You always hear about the need to localize computational resources and make intelligent data staging decisions, but one of the dimensions of this problem that needs to be more discussed is data paring. The need for this is fairly obvious: data is growing exponentially, and growing your compute data exponentially will require budgets that arenât realistic.
One of the keys to winning at Big Data will be ignoring the noise. As the amount of data increases exponentially, the amount of interesting data doesnât; I would bet that for most purposes the interesting data added is a tiny percentage of the new data that is added to the overall pool of data.
To explain these claims, let's suppose I'm making a tool that is predicting stocks that need to be purchased or sold based on market events. Obviously, there are a near infinite amount of things that happen every day which fit under the umbrella of market events: trading trends throughout the day, changes in government regulations, purchasing trends, the weather, a team winning their playoff series, gas prices, mergers, acquisitions, emerging markets, the list goes on and on. Finding correlations in a near-infinite amount of combinations gives you a problem requiring a near-infinite amount of computing power to stay ahead of. One might say there's simply no way to solve this problem without ignoring or at least devaluing less significant data.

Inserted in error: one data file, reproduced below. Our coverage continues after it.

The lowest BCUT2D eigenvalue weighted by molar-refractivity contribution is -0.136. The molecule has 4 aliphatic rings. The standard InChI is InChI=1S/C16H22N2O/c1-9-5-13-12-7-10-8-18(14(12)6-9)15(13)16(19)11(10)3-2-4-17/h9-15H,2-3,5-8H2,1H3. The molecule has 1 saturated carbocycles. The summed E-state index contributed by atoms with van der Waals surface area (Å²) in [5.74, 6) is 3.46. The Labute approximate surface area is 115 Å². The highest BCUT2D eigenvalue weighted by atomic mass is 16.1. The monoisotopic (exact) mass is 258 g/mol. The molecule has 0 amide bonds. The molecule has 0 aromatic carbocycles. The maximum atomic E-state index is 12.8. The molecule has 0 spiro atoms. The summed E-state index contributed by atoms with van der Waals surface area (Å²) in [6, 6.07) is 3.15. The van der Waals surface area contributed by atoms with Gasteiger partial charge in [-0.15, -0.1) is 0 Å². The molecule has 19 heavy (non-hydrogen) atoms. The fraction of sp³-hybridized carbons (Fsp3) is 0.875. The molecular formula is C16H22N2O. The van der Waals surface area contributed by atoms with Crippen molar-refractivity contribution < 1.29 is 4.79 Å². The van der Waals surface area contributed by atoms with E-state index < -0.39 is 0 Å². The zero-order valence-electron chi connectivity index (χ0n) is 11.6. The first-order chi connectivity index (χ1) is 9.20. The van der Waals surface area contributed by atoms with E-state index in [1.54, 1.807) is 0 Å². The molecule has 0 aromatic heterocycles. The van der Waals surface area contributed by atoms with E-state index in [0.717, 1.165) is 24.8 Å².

As I'm comparing all of the different scenarios, how much more likely is one event to influence another if the companies share board members, have the same parent companies, are located in the same region, share supply routes, or are part of an otherwise tightly coupled economy? How many of these events can be deemed irrelevant or insignificant? Does a change in food prices immediately affect defense contractors? Does a change in the value of silver affect the value of software companies? At what point does the sheer amount of trading of a stock outweigh the real world events behind the trading?
Answering these questions through paring and sifting algorithms is a dimension of Big Data that will only grow in significance over time. Data capturing will always be fundamentally faster and easier than data analysis, and data will continue to multiply faster than bunny rabbits. Not wasting time on irrelevant data will be one of the keys to staying ahead of the competition.
The scientific community has been determining how to remove irrelevant data for a long time, so long that the term outlier is mainstream. As Big Data moves to the forefront, organizations that can adapt techniques to ignore outliers and draw intelligent conclusions based on higher-correlated data are going to lead the way.
David Beer is a senior software engineer at Adaptive Computing